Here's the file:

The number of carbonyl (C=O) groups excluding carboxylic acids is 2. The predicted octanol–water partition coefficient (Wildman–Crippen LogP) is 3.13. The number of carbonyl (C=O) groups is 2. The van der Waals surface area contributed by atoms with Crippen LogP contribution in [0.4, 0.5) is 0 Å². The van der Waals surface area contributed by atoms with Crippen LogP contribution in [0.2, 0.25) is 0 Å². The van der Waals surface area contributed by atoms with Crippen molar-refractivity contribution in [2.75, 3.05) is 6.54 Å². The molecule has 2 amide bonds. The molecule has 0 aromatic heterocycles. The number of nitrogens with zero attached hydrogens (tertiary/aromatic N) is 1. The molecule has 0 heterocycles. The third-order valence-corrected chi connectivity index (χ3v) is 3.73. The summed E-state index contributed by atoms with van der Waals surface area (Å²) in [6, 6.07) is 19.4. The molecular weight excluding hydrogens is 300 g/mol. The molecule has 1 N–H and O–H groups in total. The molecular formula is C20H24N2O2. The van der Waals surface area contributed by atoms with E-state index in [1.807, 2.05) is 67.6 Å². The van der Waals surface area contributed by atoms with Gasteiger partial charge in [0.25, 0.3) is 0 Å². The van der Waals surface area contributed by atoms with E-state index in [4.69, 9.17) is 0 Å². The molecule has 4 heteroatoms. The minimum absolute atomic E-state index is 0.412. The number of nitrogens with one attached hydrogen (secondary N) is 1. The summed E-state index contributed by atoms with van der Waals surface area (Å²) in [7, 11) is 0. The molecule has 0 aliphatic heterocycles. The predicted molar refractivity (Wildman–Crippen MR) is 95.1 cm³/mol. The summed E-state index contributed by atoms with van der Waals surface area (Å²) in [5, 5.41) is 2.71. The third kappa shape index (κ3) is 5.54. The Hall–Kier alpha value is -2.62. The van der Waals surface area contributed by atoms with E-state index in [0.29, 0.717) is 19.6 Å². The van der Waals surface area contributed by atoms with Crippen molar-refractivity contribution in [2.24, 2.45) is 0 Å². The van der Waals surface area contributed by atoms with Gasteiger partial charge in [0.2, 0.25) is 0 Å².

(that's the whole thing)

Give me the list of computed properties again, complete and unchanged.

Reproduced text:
The number of carbonyl (C=O) groups excluding carboxylic acids is 2. The predicted octanol–water partition coefficient (Wildman–Crippen LogP) is 3.13. The number of carbonyl (C=O) groups is 2. The van der Waals surface area contributed by atoms with Crippen LogP contribution in [0.4, 0.5) is 0 Å². The van der Waals surface area contributed by atoms with Crippen LogP contribution in [0.2, 0.25) is 0 Å². The van der Waals surface area contributed by atoms with Crippen molar-refractivity contribution in [2.75, 3.05) is 6.54 Å². The molecule has 2 amide bonds. The molecule has 0 aromatic heterocycles. The number of nitrogens with zero attached hydrogens (tertiary/aromatic N) is 1. The molecule has 0 heterocycles. The third-order valence-corrected chi connectivity index (χ3v) is 3.73. The summed E-state index contributed by atoms with van der Waals surface area (Å²) in [6, 6.07) is 19.4. The molecular weight excluding hydrogens is 300 g/mol. The molecule has 1 N–H and O–H groups in total. The molecular formula is C20H24N2O2. The van der Waals surface area contributed by atoms with E-state index in [1.807, 2.05) is 67.6 Å². The van der Waals surface area contributed by atoms with Gasteiger partial charge in [0.25, 0.3) is 0 Å². The van der Waals surface area contributed by atoms with E-state index in [4.69, 9.17) is 0 Å². The molecule has 4 heteroatoms. The minimum absolute atomic E-state index is 0.412. The number of nitrogens with one attached hydrogen (secondary N) is 1. The summed E-state index contributed by atoms with van der Waals surface area (Å²) in [7, 11) is 0. The molecule has 0 aliphatic heterocycles. The predicted molar refractivity (Wildman–Crippen MR) is 95.1 cm³/mol. The summed E-state index contributed by atoms with van der Waals surface area (Å²) in [5, 5.41) is 2.71. The third kappa shape index (κ3) is 5.54. The Hall–Kier alpha value is -2.62. The van der Waals surface area contributed by atoms with E-state index in [0.29, 0.717) is 19.6 Å². The van der Waals surface area contributed by atoms with Crippen molar-refractivity contribution in [2.24, 2.45) is 0 Å². The van der Waals surface area contributed by atoms with Gasteiger partial charge in [0.2, 0.25) is 0 Å².